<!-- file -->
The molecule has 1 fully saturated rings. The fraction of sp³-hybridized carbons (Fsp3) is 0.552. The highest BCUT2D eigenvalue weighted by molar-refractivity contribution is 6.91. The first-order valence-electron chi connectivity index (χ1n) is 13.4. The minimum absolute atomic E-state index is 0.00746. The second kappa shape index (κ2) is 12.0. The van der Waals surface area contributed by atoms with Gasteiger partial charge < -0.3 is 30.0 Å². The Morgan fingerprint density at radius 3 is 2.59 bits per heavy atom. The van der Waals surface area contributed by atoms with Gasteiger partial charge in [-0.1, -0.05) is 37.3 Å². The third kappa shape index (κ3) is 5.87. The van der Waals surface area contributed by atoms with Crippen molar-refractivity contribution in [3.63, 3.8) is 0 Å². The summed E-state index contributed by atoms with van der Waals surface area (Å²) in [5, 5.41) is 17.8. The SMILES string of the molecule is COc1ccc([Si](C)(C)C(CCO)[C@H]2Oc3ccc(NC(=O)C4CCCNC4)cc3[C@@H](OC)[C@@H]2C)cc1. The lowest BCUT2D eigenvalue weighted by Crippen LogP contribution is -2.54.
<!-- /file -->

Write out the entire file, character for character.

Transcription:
The molecule has 1 fully saturated rings. The fraction of sp³-hybridized carbons (Fsp3) is 0.552. The highest BCUT2D eigenvalue weighted by molar-refractivity contribution is 6.91. The first-order valence-electron chi connectivity index (χ1n) is 13.4. The minimum absolute atomic E-state index is 0.00746. The second kappa shape index (κ2) is 12.0. The van der Waals surface area contributed by atoms with Gasteiger partial charge < -0.3 is 30.0 Å². The Morgan fingerprint density at radius 3 is 2.59 bits per heavy atom. The van der Waals surface area contributed by atoms with Gasteiger partial charge in [-0.1, -0.05) is 37.3 Å². The third kappa shape index (κ3) is 5.87. The van der Waals surface area contributed by atoms with Crippen molar-refractivity contribution in [3.63, 3.8) is 0 Å². The summed E-state index contributed by atoms with van der Waals surface area (Å²) in [5, 5.41) is 17.8. The SMILES string of the molecule is COc1ccc([Si](C)(C)C(CCO)[C@H]2Oc3ccc(NC(=O)C4CCCNC4)cc3[C@@H](OC)[C@@H]2C)cc1. The lowest BCUT2D eigenvalue weighted by Crippen LogP contribution is -2.54.